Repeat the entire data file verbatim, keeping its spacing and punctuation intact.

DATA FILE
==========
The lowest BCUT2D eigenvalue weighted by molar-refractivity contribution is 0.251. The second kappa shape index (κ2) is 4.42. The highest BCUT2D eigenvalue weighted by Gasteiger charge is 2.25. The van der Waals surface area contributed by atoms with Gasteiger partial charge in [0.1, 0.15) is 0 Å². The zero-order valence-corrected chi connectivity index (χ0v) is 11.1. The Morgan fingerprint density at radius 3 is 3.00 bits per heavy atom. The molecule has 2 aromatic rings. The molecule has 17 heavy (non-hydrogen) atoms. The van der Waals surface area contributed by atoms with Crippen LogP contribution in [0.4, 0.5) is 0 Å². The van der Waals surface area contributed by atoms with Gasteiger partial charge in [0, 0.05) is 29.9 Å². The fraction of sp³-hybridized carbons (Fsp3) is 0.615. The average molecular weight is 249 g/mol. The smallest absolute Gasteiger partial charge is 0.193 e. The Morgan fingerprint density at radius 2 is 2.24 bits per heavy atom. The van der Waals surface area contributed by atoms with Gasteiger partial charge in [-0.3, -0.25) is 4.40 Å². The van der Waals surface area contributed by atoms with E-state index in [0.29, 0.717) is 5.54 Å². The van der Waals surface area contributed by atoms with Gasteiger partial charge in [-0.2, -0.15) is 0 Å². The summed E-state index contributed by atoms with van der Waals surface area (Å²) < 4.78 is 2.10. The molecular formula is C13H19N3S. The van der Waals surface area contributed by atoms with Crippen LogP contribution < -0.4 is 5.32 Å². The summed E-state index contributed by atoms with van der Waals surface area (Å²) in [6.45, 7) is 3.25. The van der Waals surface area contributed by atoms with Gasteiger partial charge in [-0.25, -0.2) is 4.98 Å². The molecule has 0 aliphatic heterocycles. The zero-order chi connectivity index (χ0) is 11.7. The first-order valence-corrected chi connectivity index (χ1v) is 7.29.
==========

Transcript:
The lowest BCUT2D eigenvalue weighted by molar-refractivity contribution is 0.251. The second kappa shape index (κ2) is 4.42. The highest BCUT2D eigenvalue weighted by Gasteiger charge is 2.25. The van der Waals surface area contributed by atoms with Gasteiger partial charge in [0.1, 0.15) is 0 Å². The zero-order valence-corrected chi connectivity index (χ0v) is 11.1. The Morgan fingerprint density at radius 3 is 3.00 bits per heavy atom. The molecule has 2 aromatic rings. The molecule has 17 heavy (non-hydrogen) atoms. The van der Waals surface area contributed by atoms with Crippen LogP contribution in [0.4, 0.5) is 0 Å². The van der Waals surface area contributed by atoms with Gasteiger partial charge in [0, 0.05) is 29.9 Å². The fraction of sp³-hybridized carbons (Fsp3) is 0.615. The average molecular weight is 249 g/mol. The smallest absolute Gasteiger partial charge is 0.193 e. The Morgan fingerprint density at radius 2 is 2.24 bits per heavy atom. The van der Waals surface area contributed by atoms with Gasteiger partial charge in [-0.3, -0.25) is 4.40 Å². The van der Waals surface area contributed by atoms with E-state index in [0.29, 0.717) is 5.54 Å². The van der Waals surface area contributed by atoms with Gasteiger partial charge in [-0.2, -0.15) is 0 Å². The summed E-state index contributed by atoms with van der Waals surface area (Å²) < 4.78 is 2.10. The molecular formula is C13H19N3S. The van der Waals surface area contributed by atoms with Crippen LogP contribution < -0.4 is 5.32 Å². The summed E-state index contributed by atoms with van der Waals surface area (Å²) in [6.45, 7) is 3.25. The van der Waals surface area contributed by atoms with Gasteiger partial charge in [-0.25, -0.2) is 4.98 Å². The molecule has 0 aliphatic heterocycles. The zero-order chi connectivity index (χ0) is 11.7. The first-order valence-corrected chi connectivity index (χ1v) is 7.29.